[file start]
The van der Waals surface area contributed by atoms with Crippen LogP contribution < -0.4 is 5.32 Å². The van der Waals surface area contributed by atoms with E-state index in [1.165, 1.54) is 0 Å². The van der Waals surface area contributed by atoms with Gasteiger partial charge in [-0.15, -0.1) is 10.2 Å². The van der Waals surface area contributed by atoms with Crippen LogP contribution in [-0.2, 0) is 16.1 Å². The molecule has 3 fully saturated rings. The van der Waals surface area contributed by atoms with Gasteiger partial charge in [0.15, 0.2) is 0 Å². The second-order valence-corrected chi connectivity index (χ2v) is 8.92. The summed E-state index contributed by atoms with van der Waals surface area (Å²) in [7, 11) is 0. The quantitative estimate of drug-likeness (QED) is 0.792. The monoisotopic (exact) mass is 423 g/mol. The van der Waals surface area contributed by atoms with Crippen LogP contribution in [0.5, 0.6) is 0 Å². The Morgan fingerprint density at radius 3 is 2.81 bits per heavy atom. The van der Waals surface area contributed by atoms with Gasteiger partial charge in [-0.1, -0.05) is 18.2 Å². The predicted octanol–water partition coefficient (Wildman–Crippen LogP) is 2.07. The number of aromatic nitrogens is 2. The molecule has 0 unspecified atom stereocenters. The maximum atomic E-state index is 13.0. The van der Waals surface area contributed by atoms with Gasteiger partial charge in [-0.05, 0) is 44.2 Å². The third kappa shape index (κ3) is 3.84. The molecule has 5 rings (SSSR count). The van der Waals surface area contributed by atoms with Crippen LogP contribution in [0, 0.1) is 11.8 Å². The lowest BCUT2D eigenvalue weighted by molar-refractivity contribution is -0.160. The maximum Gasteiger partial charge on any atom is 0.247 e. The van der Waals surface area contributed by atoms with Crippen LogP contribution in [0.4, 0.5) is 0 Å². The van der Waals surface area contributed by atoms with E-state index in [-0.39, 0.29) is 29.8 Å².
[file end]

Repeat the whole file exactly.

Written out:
The van der Waals surface area contributed by atoms with Crippen LogP contribution < -0.4 is 5.32 Å². The van der Waals surface area contributed by atoms with E-state index in [1.165, 1.54) is 0 Å². The van der Waals surface area contributed by atoms with Gasteiger partial charge in [-0.15, -0.1) is 10.2 Å². The van der Waals surface area contributed by atoms with Crippen LogP contribution in [-0.2, 0) is 16.1 Å². The molecule has 3 fully saturated rings. The van der Waals surface area contributed by atoms with Gasteiger partial charge in [0.15, 0.2) is 0 Å². The second-order valence-corrected chi connectivity index (χ2v) is 8.92. The summed E-state index contributed by atoms with van der Waals surface area (Å²) in [7, 11) is 0. The quantitative estimate of drug-likeness (QED) is 0.792. The monoisotopic (exact) mass is 423 g/mol. The van der Waals surface area contributed by atoms with Crippen LogP contribution in [0.5, 0.6) is 0 Å². The Morgan fingerprint density at radius 3 is 2.81 bits per heavy atom. The van der Waals surface area contributed by atoms with Gasteiger partial charge in [-0.1, -0.05) is 18.2 Å². The predicted octanol–water partition coefficient (Wildman–Crippen LogP) is 2.07. The number of aromatic nitrogens is 2. The molecule has 0 unspecified atom stereocenters. The maximum atomic E-state index is 13.0. The van der Waals surface area contributed by atoms with Gasteiger partial charge in [-0.05, 0) is 44.2 Å². The third kappa shape index (κ3) is 3.84. The molecule has 5 rings (SSSR count). The van der Waals surface area contributed by atoms with Crippen LogP contribution in [0, 0.1) is 11.8 Å². The lowest BCUT2D eigenvalue weighted by molar-refractivity contribution is -0.160. The maximum Gasteiger partial charge on any atom is 0.247 e. The van der Waals surface area contributed by atoms with Crippen LogP contribution in [0.4, 0.5) is 0 Å². The van der Waals surface area contributed by atoms with E-state index in [-0.39, 0.29) is 29.8 Å².